Chloë Waterman currently serves as the senior program manager for Friends of the Earth’s Climate-Friendly Food Program where she leads Friends of the Earth’s policy and markets campaigns to advance a healthy and climate-friendly food system. She works to achieve a just transition away from factory farmed animal production toward regenerative plant-based food production and a sustainable amount of higher-welfare, pasture-based animal agriculture. On Capitol Hill, in statehouses, and across city governments, she has pioneered climate-friendly food procurement policies, initiatives to expand plant-based school meal offerings, and other policies to build a just and sustainable food system. Chloë previously served as the senior manager of state legislative strategy for the American Society for the Prevention of Cruelty to Animals (ASPCA) where she successfully lobbied for a wide range of animal protection legislation and was instrumental in defeating pro-factory farming measures. Chloë holds a B.A. in Environmental Studies and Philosophy from Lewis & Clark College and a Master’s degree in Applied Economics from the University of Maryland. Her work has been featured in Bloomberg, Reuters, the Washington Post, Vox, Politico, HuffPost, Civil Eats, Food Tank, the Baltimore Sun, The News & Observer, The Times Union, Next City, Maryland Matters, and on C-SPAN. She currently resides in Prince George’s County, MD where she serves as a co-chair for the Prince George’s County Food Equity Council. She lives with her dog, Jackal, and a rotating cast of foster animals, and she can often be found gardening on her roof.


Darnella Winston

Darnella B. Winston is the Project Director/Cooperative Field Director for the Mississippi Association of Cooperatives, which is a state association of the Federation of Southern Cooperatives/ Land Assistance Fund. She has worked with the Mississippi Association of Cooperatives over 15 years developing and implementing the MAC Farm-to-School; conducting educational training and technical assistance to small-scale farmers and limited resource cooperatives; marketing produces to schools, institutions, grocery store chains, produce buyers, etc.; conducting cooperative development activities; coordinating farm field activities for fruit and vegetable production; and acquiring external funds to implement programs and projects.

Darnella is a fifth generation African American Farmer and cooperative leader. She has worked with the United States Department of Agriculture as a liaison between the rural and urban participants to bridge the communication gaps. She currently serves on several boards: MS Fruit and Vegetable Growers Association, MS Farmers Market, Rural Coalition, Cooperative Development, NACCP, Blacks in Government (BIGG), Southern Rural Development Center,  Rural Development Leadership Network, and Lorman Fire Department.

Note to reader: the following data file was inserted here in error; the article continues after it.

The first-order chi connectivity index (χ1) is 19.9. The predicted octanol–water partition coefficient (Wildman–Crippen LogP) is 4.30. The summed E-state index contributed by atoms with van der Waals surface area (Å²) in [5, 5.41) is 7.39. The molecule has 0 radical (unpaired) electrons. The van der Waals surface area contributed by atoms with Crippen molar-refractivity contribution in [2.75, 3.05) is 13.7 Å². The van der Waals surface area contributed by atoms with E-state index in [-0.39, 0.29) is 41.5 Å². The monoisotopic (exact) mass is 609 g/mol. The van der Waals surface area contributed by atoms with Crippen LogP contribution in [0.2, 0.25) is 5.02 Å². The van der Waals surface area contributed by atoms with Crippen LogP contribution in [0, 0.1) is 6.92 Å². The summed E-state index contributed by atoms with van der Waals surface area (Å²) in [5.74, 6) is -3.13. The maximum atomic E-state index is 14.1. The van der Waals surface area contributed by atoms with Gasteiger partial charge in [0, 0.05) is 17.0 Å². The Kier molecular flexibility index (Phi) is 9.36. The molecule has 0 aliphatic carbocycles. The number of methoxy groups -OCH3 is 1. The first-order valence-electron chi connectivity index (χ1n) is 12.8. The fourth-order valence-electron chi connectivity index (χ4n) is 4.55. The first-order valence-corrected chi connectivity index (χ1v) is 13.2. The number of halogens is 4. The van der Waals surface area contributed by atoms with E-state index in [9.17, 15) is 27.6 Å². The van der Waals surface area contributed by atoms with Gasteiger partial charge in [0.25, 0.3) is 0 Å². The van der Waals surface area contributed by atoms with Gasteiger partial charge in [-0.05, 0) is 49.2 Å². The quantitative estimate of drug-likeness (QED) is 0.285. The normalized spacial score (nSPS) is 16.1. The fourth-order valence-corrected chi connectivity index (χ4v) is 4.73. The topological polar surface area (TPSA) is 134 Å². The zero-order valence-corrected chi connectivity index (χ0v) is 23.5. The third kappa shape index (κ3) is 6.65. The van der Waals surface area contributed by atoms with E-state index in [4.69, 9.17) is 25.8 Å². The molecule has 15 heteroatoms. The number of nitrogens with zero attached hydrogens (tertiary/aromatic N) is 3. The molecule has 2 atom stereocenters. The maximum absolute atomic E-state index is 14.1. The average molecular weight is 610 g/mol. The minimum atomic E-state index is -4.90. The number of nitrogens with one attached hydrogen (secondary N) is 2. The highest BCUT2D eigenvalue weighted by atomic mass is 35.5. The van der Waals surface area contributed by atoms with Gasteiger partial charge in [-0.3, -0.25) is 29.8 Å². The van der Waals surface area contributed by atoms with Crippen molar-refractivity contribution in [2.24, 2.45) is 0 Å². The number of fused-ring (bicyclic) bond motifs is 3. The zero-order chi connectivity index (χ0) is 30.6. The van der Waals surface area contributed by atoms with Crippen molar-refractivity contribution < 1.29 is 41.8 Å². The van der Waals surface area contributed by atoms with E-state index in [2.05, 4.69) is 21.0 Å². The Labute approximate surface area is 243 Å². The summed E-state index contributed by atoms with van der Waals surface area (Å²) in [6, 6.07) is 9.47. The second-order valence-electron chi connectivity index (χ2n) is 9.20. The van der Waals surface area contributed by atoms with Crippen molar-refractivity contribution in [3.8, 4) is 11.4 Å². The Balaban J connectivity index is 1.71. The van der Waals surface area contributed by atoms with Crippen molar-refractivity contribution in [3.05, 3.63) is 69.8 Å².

"Darnella was instrumental in starting our all-student-run farmers market. It is the only one in Louisiana! When we began in 2011, we didn't know any produce farmers, and Darnella not only brought Indian Springs Coop, but she also convinced Pointe Coupee Coop to come to our little market in Hammond, LA. Darnella was plugged in and also put us in contact with valued added vendors whom she encouraged to come. Her knowledge of the regional food system is what I’m at 80 Highway 51 helped us succeed. And her vibrancy and encouragement helped us believe we could create a farmer's market that would last. It is certain that without Darnella, our market would have fizzled out years ago instead of having grown into the successful college campus farmers market it is today."


Alyssa Wooden

Alyssa Wooden is the Green Food Program Analyst at the DC Department of Energy and Environment. She is responsible for implementing the District’s Green Food Purchasing Program, which aims to reduce food-related GHG emissions at local government agencies. Alyssa has a BA in public health studies from Johns Hopkins University and an MHS in environmental health from the Johns Hopkins Bloomberg School of Public Health.

Frequently Asked Questions


What is The Future of Federal Food Purchasing: Transforming Policy & Practice?